ANNOUNCER: Midnight in Gotham City…the very dead of night. Executives from Fox and Warner, outside the studio? Something must be very much amiss inside the studio for them to be discussing Batman and Robin. A Mexican stand off? A plot? A deal? Oh, what tangled webs we weave. Then in the rosy-fingered morn, the announcement is made. It’s official…the 1966 Batman Television series is coming to DVD in 2014! While those of you breathlessly watched and waited, many man-hours have passed, but for the Dynamic Duo…mere moments. Stay tuned; the best is yet to come! Keep reading for details on the huge announcement!
Yes, the Batsignal has been turned on and fans of the hit 1966 Batman series starring Adam West and Burt Ward couldn’t be happier. The years of scratching for bootleg copies (I’ve only heard they are out there…cough), or trying to watch bad VHS copies or You Tube clips is over. How come it’s taken so long? Well a little bat history is in order.
The Batman TV series ran for 120 episodes from January 12, 1966 to March 14, 1968. 20th Century Fox was the studio that created the TV show. Therefore, Fox owns rights to the “show”. On the other side is Warner Bros. (who also owns DC Comics). They own the rights to the “character” (and characters) of “Batman”. So, it was a stalemate of sorts. Fox couldn’t license the character likenesses because Warner owns the “characters”. Warner couldn’t do anything with the actor likenesses because Fox owns the “series”. As you can imagine, this created a grim and confusing rights dispute, which has lasted (for fans of the show) interminably. Hence, no DVD’s (or Blu Ray’s)…no apparel…no toys. Nothing…. until recently!
Holy Handshake, Batman!
Back in June of 2013 at the Licensing Expo in Las Vegas, it was announced that a deal with Fox and Warner was finally struck. Warner Bros. Consumer Products would be able to use the likeness of Adam West as “Batman”, Burt Ward as “Robin”, Cesar Romero as “The Joker” and Frank Gorshin as the “Riddler”. The rest of the rouges gallery of villains including The Penguin, played by Burgess Meredith, and Catwoman, played by Julie Newmar, Lee Meriwether and Eartha Kitt respectively are also part of the deal. It is presumed that the estates of the other late actors in lesser-known (but memorable) roles have also been part of the deal. (I’m so going to purchase a Victor Bono “King Tut” bobblehead!)
I don’t know who he is behind that mask of his, but I know when we need him. And we need him now!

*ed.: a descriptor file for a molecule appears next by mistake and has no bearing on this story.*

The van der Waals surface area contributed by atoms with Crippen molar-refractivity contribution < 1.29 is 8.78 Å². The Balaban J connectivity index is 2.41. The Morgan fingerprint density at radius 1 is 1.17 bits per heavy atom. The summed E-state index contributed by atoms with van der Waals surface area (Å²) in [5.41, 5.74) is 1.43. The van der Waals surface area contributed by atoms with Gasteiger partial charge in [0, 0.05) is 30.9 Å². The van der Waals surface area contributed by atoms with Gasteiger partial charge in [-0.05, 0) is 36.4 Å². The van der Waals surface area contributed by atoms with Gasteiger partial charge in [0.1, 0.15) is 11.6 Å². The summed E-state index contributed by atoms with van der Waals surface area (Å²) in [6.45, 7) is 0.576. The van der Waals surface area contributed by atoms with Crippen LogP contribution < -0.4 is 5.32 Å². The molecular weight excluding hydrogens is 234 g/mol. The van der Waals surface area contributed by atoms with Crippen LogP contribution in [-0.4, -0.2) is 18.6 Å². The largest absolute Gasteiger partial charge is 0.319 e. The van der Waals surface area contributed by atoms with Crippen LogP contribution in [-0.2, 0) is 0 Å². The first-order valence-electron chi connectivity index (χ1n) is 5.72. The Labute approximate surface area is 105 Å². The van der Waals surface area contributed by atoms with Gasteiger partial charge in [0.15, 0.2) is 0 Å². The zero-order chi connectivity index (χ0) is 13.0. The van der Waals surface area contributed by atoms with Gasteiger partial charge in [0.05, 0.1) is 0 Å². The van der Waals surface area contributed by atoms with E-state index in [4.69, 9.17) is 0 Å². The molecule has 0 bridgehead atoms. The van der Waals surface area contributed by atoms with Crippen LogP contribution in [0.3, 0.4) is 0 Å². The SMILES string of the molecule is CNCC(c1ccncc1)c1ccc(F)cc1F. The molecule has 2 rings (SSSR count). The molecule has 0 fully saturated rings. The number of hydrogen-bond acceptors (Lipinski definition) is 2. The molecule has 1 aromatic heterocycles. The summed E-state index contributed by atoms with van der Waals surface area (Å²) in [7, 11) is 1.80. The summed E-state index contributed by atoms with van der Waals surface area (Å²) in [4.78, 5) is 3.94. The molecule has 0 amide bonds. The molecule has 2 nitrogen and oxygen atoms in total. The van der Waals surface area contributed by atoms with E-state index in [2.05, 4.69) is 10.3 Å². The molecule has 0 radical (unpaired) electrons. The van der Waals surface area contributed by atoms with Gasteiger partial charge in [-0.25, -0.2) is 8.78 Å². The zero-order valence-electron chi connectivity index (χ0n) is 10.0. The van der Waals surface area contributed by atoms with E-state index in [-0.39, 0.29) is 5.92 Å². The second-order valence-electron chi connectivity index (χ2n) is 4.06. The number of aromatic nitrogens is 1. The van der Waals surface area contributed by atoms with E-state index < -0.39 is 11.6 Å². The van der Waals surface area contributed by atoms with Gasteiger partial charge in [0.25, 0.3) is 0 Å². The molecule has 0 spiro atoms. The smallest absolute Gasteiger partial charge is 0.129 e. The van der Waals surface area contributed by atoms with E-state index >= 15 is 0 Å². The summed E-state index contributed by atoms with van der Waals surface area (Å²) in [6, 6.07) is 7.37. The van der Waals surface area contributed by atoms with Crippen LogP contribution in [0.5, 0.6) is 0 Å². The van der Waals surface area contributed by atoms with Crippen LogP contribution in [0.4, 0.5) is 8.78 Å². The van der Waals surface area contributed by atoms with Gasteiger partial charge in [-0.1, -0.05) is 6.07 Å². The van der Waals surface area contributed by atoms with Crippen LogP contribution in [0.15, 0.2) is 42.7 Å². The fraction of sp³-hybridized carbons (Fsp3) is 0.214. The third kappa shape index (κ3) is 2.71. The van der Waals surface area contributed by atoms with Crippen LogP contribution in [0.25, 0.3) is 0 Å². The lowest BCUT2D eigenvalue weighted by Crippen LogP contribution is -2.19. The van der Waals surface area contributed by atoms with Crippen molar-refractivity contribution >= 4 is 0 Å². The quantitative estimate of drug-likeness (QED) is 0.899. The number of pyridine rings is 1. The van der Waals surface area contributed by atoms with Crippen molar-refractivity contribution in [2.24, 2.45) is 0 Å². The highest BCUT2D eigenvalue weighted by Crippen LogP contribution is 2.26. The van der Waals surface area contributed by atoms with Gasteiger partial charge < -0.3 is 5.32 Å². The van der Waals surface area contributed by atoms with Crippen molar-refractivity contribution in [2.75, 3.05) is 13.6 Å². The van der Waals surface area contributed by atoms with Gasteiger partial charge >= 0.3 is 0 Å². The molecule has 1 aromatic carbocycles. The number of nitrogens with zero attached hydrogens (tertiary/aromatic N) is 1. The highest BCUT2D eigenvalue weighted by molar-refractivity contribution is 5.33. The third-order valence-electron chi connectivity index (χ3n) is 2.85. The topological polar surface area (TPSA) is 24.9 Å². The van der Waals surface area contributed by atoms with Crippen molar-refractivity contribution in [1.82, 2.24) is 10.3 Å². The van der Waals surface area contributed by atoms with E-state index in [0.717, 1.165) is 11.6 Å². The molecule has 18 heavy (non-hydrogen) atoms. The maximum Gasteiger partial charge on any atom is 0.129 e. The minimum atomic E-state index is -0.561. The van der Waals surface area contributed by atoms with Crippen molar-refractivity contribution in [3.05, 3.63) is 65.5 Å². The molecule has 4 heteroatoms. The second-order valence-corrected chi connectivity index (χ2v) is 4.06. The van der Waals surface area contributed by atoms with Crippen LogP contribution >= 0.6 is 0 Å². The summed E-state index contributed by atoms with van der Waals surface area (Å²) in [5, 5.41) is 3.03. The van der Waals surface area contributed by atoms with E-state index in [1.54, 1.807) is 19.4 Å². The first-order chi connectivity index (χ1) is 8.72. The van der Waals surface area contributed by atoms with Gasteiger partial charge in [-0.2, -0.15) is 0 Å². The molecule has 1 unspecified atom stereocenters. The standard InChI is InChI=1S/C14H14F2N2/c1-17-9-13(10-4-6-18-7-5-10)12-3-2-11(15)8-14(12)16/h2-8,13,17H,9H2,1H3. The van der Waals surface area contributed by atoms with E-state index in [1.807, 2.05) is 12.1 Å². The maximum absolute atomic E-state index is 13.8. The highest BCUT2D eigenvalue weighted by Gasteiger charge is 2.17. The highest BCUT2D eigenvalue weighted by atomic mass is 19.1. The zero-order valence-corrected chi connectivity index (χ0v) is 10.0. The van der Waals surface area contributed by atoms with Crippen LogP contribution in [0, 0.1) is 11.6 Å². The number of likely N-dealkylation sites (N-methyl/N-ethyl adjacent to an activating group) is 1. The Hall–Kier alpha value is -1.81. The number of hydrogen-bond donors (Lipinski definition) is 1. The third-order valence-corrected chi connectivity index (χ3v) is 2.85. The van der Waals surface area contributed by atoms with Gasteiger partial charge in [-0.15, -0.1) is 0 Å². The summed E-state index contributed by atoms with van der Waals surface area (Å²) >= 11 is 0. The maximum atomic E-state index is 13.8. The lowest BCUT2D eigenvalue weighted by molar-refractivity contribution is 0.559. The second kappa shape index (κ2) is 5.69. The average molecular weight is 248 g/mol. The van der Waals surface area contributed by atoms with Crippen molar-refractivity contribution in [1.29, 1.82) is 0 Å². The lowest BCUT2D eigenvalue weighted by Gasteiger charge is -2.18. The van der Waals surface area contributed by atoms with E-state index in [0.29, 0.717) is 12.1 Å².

Yes, I am a professed 1966 Batman fan. The magic here is that I didn’t even see it first run. I wasn’t even born yet. But through the alchemy of reruns and syndication, I still discovered it as a child and it has never left me. It seized my imagination like nothing else; the Batcave, the Batmobile and all the astonishing labeled gadgets that seemingly came from nowhere. As a kid I was riveted by the action and adventure. As an adult, I delight in the camp. But thankfully, my inner child is still very much alive.
While I’m not a “collector” in the strictest sense, I do have some pretty cool Bat-centric toys in my editing suite. I own an actual red blinking beeping Batphone. (Yes it works exactly like the one on the show much to the dismay of my wife). And what Wayne Manor would be complete without a tilting Shakespeare Head…Yup I’ve got one of those too…complete with a working secret switch, which activates something, well…secret. (It’s pretty cool though).
Getting these toys was no easy feat. They were custom made, limited and expensive.
Those of us in the “Bat Community” know each other and over the years we had to work together and share our resources. Bat-forums were created to share screenshots and plans for props and to help us find builders or sculptors who, for a price would make us a one-off of something. Now it seems the licensing deal may put these cool toys within grasp of everyone.
To the Batmobile!
Some guys have taken Batman to a whole new level. My good friend Nate Truman who created the “Star Cars” club here in Los Angeles, owns a full size working replica of the 1966 Batmobile. And everything works just the way it worked on the series. The rocket tubes, the rear flame, the parachutes, it all functions. Riding in it is as marvelous as you can imagine. And the looks you get when you are riding in the Batmobile are just as priceless. Several years ago, I was directing a film and got permission to film the car coming out of the actual cave in Bronson Canyon, which served as the location for the exterior of the Batcave during the series. Talk about a childhood dream come true. Imagine two grown adults, sitting in the Batmobile inside the Batcave and then rocketing out. For a brief Twilight Zone moment, we were instantly twelve-year-old kids again. It was wonderful.
Even though a DVD release date has not yet been declared, the news has us Batfans rushing to our Batcomputers to glean any info we can. In the meantime, the collectable toy line, and the new Batman ‘66 comic book will delight legions of current fans and no doubt create some new ones. My batphone is summoning me. Its time to head to the store.
To the Batpoles…let’s go!
Brian Joseph Ochab is a writer and an Emmy® nominated director.